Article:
But this photograph makes a visual difference: Without denying the hard facts of migration, it is in its strong and emotional impression a symbol of hope and humanity.

Update 15.2.2014 – via John Stanmeyer’s Instagram: »This photograph of Somalis trying to „catch“ a signal is an image of all of us as we stand at the crossroads of humanity, where we must ask ourselves what is truly important, demanding our collective attention in a global society where the issues of migration, borders, war, poverty, technology and communication intersect.« John Stanmeyer about his photograph.
Update 20.2.2014 – See the video and listen to John Stanmeyer’s „story of the photo“ – click on the photo above.

courtesy_TaslimaAktherWPYI2013_Dhaka
Talking about a different view also means to have a closer look at a second photograph of the contest – by Taslima Akther from Bangladesh: Her photo of a dead couple, captured in a collapsed garment factory at Dhaka, is among the awarded images. It is one of the most impressing, heart wrenching photos illustrating grief and dead. Having been criticized as deeply disturbing and blamed as respectless, »The Final Embrace« is a hauntingly beautiful photograph, which gives a human face to the tragedy of Dhaka.

courtesy_PetervanAgtmael_HealingBobby_2013
Third of my personal favorites among the winners is Peter van Agtmael’s touching series »Healing Bobby«. Van Agtmael, Magnum photographer, portrayed Bobby Henlin, who suffered burns on more than a third of his body, when his Humvee hit an explosive device near Baghdad/Iraq.

»If I can share my story and help somebody else…I don’t care if it’s a room of 100 or 1500…if one person out of that room changes their life for the better because of my story…oh my god…I gotta keep doing this.« Bobby Henlin in the documentary film »Healing Bobby«, directed by Peter van Agtmael.

Additional links:

John Stanmeyer’s Website
Blog „Out of Eden“ (Paul Salopek’s Out of Eden world walk, National Geographic)
John Stanmeyer about his photograph (Video)

Taslima Akther’s website
Time Lightbox about Taslima Akther’s photo

Peter van Agtmael’s website
»Healing Bobby« – the documentary film at TIME Magazine

World Press Photo Award 2014 – The galleries

»The World’s Best (Unaltered) Photos« (14.2.2014, James Estrin on Lens Blog/New York Times)
»57th World Press Photo Awards« (14.2.2014, LensCulture.com – Slideshow)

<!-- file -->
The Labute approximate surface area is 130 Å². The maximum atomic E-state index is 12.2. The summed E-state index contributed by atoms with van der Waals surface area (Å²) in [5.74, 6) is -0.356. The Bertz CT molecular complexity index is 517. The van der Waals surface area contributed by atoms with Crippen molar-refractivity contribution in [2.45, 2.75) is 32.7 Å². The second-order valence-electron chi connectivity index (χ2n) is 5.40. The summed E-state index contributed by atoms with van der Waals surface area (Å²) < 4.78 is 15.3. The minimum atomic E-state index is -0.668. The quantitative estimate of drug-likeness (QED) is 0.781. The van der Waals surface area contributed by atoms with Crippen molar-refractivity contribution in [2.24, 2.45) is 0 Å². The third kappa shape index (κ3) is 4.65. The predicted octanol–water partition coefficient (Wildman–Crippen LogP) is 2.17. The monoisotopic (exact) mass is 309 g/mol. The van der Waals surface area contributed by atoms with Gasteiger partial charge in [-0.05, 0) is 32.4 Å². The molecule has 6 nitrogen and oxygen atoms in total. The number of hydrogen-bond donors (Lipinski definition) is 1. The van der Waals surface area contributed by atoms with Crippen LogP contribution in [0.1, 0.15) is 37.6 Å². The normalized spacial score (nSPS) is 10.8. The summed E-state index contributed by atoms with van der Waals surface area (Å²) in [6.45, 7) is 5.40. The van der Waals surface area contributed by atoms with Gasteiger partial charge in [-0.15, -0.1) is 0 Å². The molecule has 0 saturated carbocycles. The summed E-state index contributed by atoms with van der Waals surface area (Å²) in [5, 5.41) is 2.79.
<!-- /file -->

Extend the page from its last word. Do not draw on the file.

Encounters: Marianne

Hands ©HeikeRost.com 26.1.2014 - All rights reserved.
»Behold the hands, how they promise, conjure, appeal, menace, pray, supplicate, refuse, beckon, interrogate, admire, confess, cringe, instruct, command, mock and what not besides, with a variation and multiplication of variation which makes the tongue envious.« Michel de Montaigne

Hands, wearing scars from life, work, giving to others … and love.

Photo: ©HeikeRost.com 26.1.2014 – All rights reserved.

Image and View Selections – 19.1.2014


Fifteen year old Fabienne Cherisma was shot dead 19. January 2010 by Haitian police after looting a shop. Photographer Paul Hansen, known for his winning entry at World Press Award 2012 and debates on »extensive photoshopping«, won »International News Image« of »Swedish Picture of The Year Award 2010« for his picture of the dead young girl. But there was yet another view of the scene, captured by Nathan Weber, which offers a completely different perspective, raising questions and debates about photojournalism and ethics in general. Nothing new so far, as Ruben Salvadori’s report shows:

Photojournalism Behind the Scenes [ITA-ENG subs] from Ruben Salvadori on Vimeo.

Personally, discussions about »the best photo« don’t make any sense to me. The usual accusations of photojournalists‘ »vulture behaviour«, »exploitation of victims« and »truth of photos« don’t, either. Reporting from war zones and crisis areas were, are and will always be a kind of serious tightrope walk. But how to apply standards to something beyond all imaginable standards, though?

Please feel free to comment and share your thoughts with Image and View.

Additional links:

»The First Photo Won a Prize; The Second Made a Controversy Explode« (Politica Y Sociedad, 21.12.2013)
»Brouhaha in Sweden following Award to Paul Hansen for his Image of Fabienne Cherisma« (Prison Photography, 23.3.2011)
»This is 15-year-old Fabienne Cherisma, shot dead by a policeman after looting three picture frames.« (Colors Magazine, 9.4.2013)
»Haiti« (Nathan Weber’s website NBW Photo)
»Ruben Salvadori’s Photojournalism Behind The Scenes“ (No Caption Needed, 24.2.2012)
»Ruben Salvadori: Photojournalism Behind The Scenes« (Vimeo, 2012)
»Hinter den Kulissen des Photojournalismus« (ZEIT, 22.3.2012)
»’I was gutted that I’d been such a coward‘: photographers who didn’t step in to help« (The Guardian, 28.7.2012)
»The Future of Photojournalism – Part 1« (Tribe Magazine, 16.8.2013)
»The Future of Photojournalism – Part 2« (Tribe Magazine, 21.9.2013)
»Kevin Carter: The Consequences of Photojournalism« »Double Exposure – 60 Minutes« (CBS documentary about David and Peter Turnley, 2011)
»Viral photo of abusive Israeli soldier called a fake« (LA Times Blog, 2.2.2012)
»’Heartbreaking‘ Syria orphan photo wasn’t taken in Syria and not of orphan« (The Independent, 17.1.2014)

Update 21.1.2014

»Photographing Fabienne: Conclusions« (PrisonPhotography, 8.4.2010 – please see additional links in the article pointing to photographers‘ statements on the scene/capture.)

Update 24.1.2014

»Pulitzer Prize-winning photographer banned by AP after photo alteration«(Politico, 24.1.2014)